My first impulse is to feature Napoleon Dynamite, because I completely love every line of that movie. It's awkward, and real, and sweet, and cringe-worthy, and is one of a kind. I'm a real sucker for coming of age movies and although I'm not sure he did 'come-of-age', it's a movie that hits me in a part of my brain that remembers being that age all to well. in fact, I think I stayed there.
|Girls only want boyfriends who have great skills|
The second honorable mention goes to The Notebook, because of quotes like these and how they affected my/our lives:
"The best love is the kind that awakens the soul and makes us reach for more, that plants a fire in our hearts and brings peace to our minds, and that's what you've given me. That's what I hope to give to you forever. I love you. I'll be seeing you."
"So it's not gonna be easy. It's gonna be really hard. We're gonna have to work at this every day, but I want to do that because I want you. I want all of you, for ever, you and me, every day. Will you do something for me, please? Just picture your life for me? 30 years from now, 40 years from now? What's it look like? If it's with him, go. Go! I lost you once, I think I can do it again. If I thought that's what you really wanted. But don't you take the easy way out."
|Q. Do you think our love can make miracles? A. I do.|
My third of four favourite movies, to the Nth degree, is A Nightmare on Elm Street. Freddy was a killer character that actually DID exist, if only in the young fertile imagination of my mind. He regularly intruded into my nightmares as a teen, and they were the sort of dreams that actually woke me up in fear, and I loved it. I'm still fascinated by dreams that can fill my head with that level of unreality and terror. The original movie was perfect and the third was great fun with the idea of the dream warriors being able to inhabit the same dream between them.
I can't really remember the fourth and fifth movies (Dream child... dunno, and no I'm not googling it right now), but I remember putting the 3D glasses on for what was supposed to be the 6th and Final Nightmare. After that, Wes Craven's New Nightmare was inventive, and Freddy vs. Jason was crossover coolness. I never saw the reboot, and don't care if I don't, but I probably will... and soon.
|Why are you screaming? I haven't even cut you yet|
The final movie, and the one that is most important to me, is a little Australian movie called 'Noise,' written and directed by Matthew Saville.
|Tinnitus sucks. It really does.|
The community reels after an incident on a suburban train. A young cop, beset with doubt and afflicted with tinnitus, is pitched into the chaos that follows this tragic event. He struggles to clear the noises in his head while all around him deal with the after burn of the crime.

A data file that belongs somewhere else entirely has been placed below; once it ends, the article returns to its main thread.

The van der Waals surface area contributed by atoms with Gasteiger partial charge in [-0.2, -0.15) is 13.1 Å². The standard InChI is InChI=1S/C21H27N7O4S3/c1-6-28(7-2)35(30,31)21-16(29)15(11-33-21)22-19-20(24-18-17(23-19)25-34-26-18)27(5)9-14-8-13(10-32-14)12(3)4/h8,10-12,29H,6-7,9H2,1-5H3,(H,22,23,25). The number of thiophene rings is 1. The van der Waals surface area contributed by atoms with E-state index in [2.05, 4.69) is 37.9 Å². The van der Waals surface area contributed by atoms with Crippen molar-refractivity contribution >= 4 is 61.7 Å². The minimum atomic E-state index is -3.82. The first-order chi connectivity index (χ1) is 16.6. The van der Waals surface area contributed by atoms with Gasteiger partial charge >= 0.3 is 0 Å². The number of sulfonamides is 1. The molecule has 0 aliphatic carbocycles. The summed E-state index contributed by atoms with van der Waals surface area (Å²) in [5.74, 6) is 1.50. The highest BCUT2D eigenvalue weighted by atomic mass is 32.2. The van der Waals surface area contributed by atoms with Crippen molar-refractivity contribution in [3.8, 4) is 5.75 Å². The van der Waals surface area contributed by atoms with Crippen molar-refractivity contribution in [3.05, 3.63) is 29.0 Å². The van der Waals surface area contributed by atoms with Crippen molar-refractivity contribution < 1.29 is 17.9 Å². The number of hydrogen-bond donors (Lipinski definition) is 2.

I have a particular bias towards this film, and not just because it's VERY Australian, but because of the condition our lead character suffers with: Tinnitus. I've had chronic Tinnitus for ten years now, and it only gradually gets easier to live with. The constant high pitched shriek in my ears is like a demon that never sleeps, but whose very existence is to torment and torture me for all my living days in this world, but hey... I've got a blog for that already.
Loneliness and emptiness are states that Aussies can't help but explore. The twenty million of us live in a broad brown land with vast oceans between our neighbours, and some of them used our giant island as a prison for their unwanted citizens. There are shades of film noir in this movie accompanied by brilliant art direction and visually stunning cinematography. It is a very moving story that may leave you sadly speechless when the film ends. Warning: there may be plot holes a plenty.
Officer Graham grapples with the non-stop noise of Tinnitus in his head while manning a caravan that the public can visit and report to should they have any pertinent information to the crime. Graham is a nobody who few have respect for, and he's been kicked out of normal duty to do these late night shifts at the van. But perchance, his little van gets some shady characters that may or may not have information . How do you deal with the noise? How do you deal with people responsibly when the noise in your head frustrates you to the point where it take precedence over anything else? I've been there and it lingers.
This is a simple but brilliant film that has a lot to enjoy and will easily give you a subject for conversation afterwards, because I know, in every crowd of people there's some poor soul there, like me, with a demon in his ear.
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